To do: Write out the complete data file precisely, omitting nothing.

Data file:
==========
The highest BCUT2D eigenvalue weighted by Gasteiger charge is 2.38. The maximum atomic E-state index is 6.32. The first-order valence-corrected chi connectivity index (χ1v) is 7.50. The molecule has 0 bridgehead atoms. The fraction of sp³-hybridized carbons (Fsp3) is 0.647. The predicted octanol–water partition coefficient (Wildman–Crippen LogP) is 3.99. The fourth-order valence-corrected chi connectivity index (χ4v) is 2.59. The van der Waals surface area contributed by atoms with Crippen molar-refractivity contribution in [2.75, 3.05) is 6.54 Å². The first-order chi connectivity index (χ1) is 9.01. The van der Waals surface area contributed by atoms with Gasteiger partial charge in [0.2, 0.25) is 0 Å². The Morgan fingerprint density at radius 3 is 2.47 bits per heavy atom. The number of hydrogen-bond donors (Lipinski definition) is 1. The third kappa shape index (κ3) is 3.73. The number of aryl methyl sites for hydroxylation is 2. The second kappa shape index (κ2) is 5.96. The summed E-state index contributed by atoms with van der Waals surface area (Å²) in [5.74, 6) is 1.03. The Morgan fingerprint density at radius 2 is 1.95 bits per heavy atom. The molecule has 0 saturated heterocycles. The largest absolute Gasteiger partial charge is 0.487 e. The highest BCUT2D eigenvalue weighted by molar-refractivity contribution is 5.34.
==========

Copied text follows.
The highest BCUT2D eigenvalue weighted by Gasteiger charge is 2.38. The maximum atomic E-state index is 6.32. The first-order valence-corrected chi connectivity index (χ1v) is 7.50. The molecule has 0 bridgehead atoms. The fraction of sp³-hybridized carbons (Fsp3) is 0.647. The predicted octanol–water partition coefficient (Wildman–Crippen LogP) is 3.99. The fourth-order valence-corrected chi connectivity index (χ4v) is 2.59. The van der Waals surface area contributed by atoms with Crippen molar-refractivity contribution in [2.75, 3.05) is 6.54 Å². The first-order chi connectivity index (χ1) is 9.01. The van der Waals surface area contributed by atoms with Gasteiger partial charge in [0.2, 0.25) is 0 Å². The Morgan fingerprint density at radius 3 is 2.47 bits per heavy atom. The number of hydrogen-bond donors (Lipinski definition) is 1. The third kappa shape index (κ3) is 3.73. The number of aryl methyl sites for hydroxylation is 2. The second kappa shape index (κ2) is 5.96. The summed E-state index contributed by atoms with van der Waals surface area (Å²) in [5.74, 6) is 1.03. The Morgan fingerprint density at radius 2 is 1.95 bits per heavy atom. The molecule has 0 saturated heterocycles. The largest absolute Gasteiger partial charge is 0.487 e. The highest BCUT2D eigenvalue weighted by molar-refractivity contribution is 5.34.